TxDOT hopes to close "the gap" by late 2023

Michael Hutchins
Herald Democrat
Officials with the Texas Department of Transportation hope to have work completed on U.S. Highway 75 completed by late 2021.

Officials with the Texas Department of Transportation predict that it may be the summer of 2023 before the construction on U.S. Highway 75 finally is completed.

Representatives with the TxDOT Paris District gave an update on the U.S. 75 "gap" project, along with area roadway improvements, before Sherman city leaders Monday night. The $155 million gap project, a long-time priority for both Sherman and Grayson County, will see a four-mile segment of  U.S. 75 brought up to interstate standards and expanded into a six-lane highway.

"There is a lot of work that still has to be done," Paris District Engineer Noel Paramanantham said Monday.

The origins of the gap project date back to around 2017 when area leaders began to pursue improvements that would update the highway from about FM 1417 to State Highway 91. Previously, county and regional transportation leaders have said that the highway is in need of an update as it was not designed for modern traffic patterns and speeds.

In addition to the improvements on U.S. Highway 75, the project will also see improvements to the intersection with Highway 82. Among the flow and congestion improvements are dedicated U-turn bridges that will allow traffic to change direction without entering the intersection itself.

One year into the greater gap project, Paramanantham said the project is about 20 percent complete. The focus point is currently on south Sherman, where a bridge will be built to extend Travis Street across the highway. This will give new and improved access to the new Sherman High School site, which is expected to open to students next month.

The bridge is expected to open for traffic next August. Paramanantham said there are incentives in play if the bridge is opened earlier than expected. However, delays and setbacks make August likely.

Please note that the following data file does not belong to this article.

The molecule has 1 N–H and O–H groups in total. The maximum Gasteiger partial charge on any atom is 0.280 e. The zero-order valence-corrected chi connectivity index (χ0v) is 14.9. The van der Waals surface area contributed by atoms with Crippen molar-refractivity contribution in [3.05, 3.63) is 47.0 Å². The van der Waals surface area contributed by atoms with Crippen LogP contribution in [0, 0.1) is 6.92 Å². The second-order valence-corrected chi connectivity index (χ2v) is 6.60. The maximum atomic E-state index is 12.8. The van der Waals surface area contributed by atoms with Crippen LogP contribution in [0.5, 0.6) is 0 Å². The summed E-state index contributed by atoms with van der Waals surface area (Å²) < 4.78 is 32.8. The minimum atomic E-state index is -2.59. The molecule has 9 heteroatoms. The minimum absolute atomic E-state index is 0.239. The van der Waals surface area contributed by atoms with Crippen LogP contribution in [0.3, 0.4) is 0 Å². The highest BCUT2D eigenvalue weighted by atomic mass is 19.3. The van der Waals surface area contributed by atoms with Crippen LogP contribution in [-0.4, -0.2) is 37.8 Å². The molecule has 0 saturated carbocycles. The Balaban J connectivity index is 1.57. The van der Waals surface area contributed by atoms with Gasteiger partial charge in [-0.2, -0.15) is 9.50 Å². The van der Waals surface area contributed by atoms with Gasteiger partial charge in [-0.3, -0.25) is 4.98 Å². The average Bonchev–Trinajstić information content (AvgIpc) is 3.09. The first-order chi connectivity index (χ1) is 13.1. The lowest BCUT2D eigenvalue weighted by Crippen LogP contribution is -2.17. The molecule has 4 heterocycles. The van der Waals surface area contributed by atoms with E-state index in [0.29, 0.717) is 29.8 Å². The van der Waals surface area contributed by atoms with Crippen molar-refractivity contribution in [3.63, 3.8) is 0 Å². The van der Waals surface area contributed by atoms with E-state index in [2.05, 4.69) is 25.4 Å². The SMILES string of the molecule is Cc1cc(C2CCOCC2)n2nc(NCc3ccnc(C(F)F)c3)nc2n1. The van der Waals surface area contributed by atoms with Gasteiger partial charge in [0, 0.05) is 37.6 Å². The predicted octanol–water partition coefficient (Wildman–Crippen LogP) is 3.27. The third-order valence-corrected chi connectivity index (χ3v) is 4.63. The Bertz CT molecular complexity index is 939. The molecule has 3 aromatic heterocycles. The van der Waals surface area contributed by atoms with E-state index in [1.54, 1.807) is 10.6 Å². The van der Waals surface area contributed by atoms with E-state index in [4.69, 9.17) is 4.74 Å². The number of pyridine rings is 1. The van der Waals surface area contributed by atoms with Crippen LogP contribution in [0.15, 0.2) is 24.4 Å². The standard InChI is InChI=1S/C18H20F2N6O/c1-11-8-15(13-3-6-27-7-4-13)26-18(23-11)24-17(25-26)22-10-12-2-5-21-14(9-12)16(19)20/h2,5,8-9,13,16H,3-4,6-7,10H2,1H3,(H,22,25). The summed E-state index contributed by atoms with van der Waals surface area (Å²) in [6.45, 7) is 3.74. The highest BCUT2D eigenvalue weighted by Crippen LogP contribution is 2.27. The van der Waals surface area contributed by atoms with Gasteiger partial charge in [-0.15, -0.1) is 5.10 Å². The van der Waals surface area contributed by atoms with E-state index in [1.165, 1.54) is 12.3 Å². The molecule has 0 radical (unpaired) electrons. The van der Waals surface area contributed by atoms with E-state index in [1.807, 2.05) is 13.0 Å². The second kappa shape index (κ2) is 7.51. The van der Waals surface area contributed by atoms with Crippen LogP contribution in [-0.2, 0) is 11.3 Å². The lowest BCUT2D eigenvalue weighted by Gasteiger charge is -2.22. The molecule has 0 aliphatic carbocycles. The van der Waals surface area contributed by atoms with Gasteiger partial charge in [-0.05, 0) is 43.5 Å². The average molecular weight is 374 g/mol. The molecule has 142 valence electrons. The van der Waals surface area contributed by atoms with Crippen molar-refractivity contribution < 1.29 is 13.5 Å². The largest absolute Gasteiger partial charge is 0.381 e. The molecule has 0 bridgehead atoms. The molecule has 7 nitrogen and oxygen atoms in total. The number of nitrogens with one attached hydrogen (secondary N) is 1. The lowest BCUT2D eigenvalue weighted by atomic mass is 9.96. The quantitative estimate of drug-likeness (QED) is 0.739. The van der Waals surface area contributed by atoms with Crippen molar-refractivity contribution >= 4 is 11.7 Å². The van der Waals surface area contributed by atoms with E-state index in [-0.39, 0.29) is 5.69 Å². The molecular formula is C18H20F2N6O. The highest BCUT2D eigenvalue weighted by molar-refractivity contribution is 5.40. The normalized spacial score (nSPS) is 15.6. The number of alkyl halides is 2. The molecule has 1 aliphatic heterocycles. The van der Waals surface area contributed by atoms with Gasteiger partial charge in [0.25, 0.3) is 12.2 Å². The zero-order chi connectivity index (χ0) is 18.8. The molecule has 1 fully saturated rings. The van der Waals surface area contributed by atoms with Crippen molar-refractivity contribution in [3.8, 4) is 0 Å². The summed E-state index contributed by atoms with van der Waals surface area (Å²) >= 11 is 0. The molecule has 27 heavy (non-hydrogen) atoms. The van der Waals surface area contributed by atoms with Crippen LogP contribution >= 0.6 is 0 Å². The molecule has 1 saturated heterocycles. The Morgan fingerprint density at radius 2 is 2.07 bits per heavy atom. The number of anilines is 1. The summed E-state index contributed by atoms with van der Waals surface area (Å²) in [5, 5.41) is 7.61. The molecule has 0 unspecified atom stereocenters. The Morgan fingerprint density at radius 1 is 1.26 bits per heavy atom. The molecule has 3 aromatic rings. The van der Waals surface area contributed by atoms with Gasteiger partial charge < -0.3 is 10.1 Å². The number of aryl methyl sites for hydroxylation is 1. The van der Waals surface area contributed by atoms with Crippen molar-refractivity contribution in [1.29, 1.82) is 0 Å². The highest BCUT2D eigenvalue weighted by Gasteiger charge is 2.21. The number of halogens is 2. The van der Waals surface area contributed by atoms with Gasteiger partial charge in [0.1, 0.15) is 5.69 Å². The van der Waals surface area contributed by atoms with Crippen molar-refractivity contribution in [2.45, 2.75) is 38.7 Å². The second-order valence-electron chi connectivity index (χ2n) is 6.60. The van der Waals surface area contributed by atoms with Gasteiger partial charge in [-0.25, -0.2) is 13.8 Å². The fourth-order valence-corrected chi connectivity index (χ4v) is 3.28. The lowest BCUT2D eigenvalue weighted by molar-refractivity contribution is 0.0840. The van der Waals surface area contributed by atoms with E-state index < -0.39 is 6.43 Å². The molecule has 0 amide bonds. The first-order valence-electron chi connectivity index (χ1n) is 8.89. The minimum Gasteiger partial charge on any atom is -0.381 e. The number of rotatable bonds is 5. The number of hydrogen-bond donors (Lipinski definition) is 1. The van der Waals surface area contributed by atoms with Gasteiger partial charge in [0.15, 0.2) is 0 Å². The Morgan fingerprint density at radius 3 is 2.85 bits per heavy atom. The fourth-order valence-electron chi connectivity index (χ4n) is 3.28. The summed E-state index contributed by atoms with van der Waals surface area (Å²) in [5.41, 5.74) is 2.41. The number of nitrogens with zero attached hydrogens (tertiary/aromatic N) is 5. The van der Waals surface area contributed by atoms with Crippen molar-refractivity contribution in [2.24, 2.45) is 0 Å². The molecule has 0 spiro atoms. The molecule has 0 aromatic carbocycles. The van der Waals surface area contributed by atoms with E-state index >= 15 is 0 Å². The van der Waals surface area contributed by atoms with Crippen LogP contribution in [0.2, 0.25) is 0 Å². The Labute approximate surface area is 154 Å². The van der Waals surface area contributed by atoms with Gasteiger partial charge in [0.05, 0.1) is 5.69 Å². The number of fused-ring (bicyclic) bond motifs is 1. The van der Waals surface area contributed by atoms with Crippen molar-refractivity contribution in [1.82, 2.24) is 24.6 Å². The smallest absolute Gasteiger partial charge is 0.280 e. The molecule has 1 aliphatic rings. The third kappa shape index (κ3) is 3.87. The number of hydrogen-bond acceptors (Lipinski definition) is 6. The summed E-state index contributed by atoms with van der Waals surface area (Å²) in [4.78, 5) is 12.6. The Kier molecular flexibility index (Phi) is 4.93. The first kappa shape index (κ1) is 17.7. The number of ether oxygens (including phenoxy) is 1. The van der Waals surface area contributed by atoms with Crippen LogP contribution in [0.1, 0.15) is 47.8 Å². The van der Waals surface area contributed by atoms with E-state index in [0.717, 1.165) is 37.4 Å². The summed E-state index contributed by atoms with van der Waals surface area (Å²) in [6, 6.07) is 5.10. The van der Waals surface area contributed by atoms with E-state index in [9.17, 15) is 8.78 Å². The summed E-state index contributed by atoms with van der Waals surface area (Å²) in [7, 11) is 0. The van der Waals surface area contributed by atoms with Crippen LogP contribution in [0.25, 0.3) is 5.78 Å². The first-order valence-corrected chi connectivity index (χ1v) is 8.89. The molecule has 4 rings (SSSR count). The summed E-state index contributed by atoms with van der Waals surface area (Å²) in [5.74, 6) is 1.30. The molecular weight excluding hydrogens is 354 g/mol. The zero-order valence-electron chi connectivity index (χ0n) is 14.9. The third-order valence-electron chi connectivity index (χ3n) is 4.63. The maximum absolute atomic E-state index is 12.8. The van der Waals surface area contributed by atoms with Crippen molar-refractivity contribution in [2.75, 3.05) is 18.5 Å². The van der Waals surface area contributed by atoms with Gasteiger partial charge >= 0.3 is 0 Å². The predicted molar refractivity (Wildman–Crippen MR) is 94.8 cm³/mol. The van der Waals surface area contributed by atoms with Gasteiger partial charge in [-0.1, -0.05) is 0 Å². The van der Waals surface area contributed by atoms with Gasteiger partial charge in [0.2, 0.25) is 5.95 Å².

While the Texas Department of Transportation has many projects scheduled for this week, the main one will include work on US Highway 75 between FM 1417 and SH 91.

District officials are considering some options that may save some time, including setting up stop signs while the signals at the intersection are completed. This could allow the bridge to open to traffic about three months earlier than predicted, Paramanantham said.

Crews are also expected to complete the first phase of improvements at the U.S. 75 and U.S. 82 intersection next summer. This will allow crews to start moving some of the traffic onto the new bridge segments and allow crews to move forward with the project.

Council Member Pam Howeth asked when crews are expected to start removing the pedestrian bridge and a train trestle over the highway. Paramanantham said it should be coming in the next few months.

"It will be a major undertaking and we almost have to close the main lanes to take those out," he said.

Once construction is completed on the current highway project, Paramanantham said other projects that build off of the gap project will be ready to move forward. Paramanantham said the first segment will extend from the Collin County line to FM 902. The $60 million project has been funded and is currently in the design phases.

A second project will pick up where the first left off and extend improvements from FM 902 north and tie into the improvements at FM 1417. Paramanantham said this project has yet to be funded, but estimated it may cost about $70 million.

Meanwhile, Paramanantham said another project, which he referred to as the second gap, would continue improvements north along U.S. 75 from SH 91 to U.S. 82. However, this project has yet to be completed.

""That's section is very rough," Sherman Mayor David Plyler said. 

Everybody knows that you are going to fix that finally." 

Despite the focus on U.S. 75, Paramanantham said other roadway projects are also moving forward. A $31 million project that will improve FM 1417 is about 15 percent complete and crews are currently expected to finish work in 2024.

"It is going to be quite an effort getting people where they need to go for several months, but it will be great when it is done," Plyler said.

Traffic is expected to divert onto a new bridge across sand creek by 2024, he said.